Air combat maneuvering
Air combat maneuvering (ACM), in the professional military literature, describes the close-in fight between fighter aircraft, which was called the "dogfight" in earlier wars. While fighting dogs engage in tight turns, the metaphor for the aircraft dogfight, the reality is that the greatest number of fighters shot down never saw their enemy; they were shot down in a high-pass.
Missile engagements beyond visual range is usually not encompassed by the ACM term. Modern ACM, however, very much can involve missiles optimized for close range, now usually cued with head-mounted sights.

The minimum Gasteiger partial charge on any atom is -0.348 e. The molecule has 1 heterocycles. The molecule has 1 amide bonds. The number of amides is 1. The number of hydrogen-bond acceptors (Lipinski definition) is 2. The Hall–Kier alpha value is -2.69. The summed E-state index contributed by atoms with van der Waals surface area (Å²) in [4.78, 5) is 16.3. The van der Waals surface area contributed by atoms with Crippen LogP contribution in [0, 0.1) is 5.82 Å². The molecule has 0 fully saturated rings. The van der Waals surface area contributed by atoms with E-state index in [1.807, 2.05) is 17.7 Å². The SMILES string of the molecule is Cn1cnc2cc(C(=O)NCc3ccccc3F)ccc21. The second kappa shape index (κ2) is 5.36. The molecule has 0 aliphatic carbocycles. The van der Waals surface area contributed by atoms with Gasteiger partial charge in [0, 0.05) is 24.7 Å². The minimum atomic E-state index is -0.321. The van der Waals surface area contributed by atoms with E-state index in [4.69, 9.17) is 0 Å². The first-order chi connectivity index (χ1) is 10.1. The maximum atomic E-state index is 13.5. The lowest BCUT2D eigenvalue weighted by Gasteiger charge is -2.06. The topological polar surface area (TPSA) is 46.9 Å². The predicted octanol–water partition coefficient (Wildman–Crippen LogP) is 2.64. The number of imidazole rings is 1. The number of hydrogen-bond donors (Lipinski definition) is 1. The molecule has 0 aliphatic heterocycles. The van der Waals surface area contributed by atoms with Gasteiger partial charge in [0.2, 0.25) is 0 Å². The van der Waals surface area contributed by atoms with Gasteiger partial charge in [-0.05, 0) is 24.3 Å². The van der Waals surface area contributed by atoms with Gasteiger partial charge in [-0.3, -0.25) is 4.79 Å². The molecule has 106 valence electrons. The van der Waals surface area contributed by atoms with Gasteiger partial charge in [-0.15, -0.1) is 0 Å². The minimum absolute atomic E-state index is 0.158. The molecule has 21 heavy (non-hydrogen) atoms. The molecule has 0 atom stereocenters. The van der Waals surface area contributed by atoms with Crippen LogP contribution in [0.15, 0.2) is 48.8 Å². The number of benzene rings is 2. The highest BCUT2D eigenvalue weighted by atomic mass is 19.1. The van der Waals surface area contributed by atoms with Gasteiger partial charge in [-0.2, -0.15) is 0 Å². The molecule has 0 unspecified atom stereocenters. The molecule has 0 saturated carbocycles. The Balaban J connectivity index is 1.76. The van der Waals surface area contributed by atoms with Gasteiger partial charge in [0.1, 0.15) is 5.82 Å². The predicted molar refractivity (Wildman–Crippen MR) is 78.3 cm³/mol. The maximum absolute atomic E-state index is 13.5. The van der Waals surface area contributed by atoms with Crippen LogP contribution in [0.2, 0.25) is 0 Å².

All ACM involves maneuvers that optimize for different combinations of relative position of aircraft, their airspeed, direction of flight, and altitude. Assuming no surprise and comparable aircraft, the victor is apt to be the pilot who can assess and act fastest (i.e., the OODA loop defined by John Boyd), and best maintain three-dimensional situational awareness.
Most modern ACM tactics assume cooperating pairs of aircraft.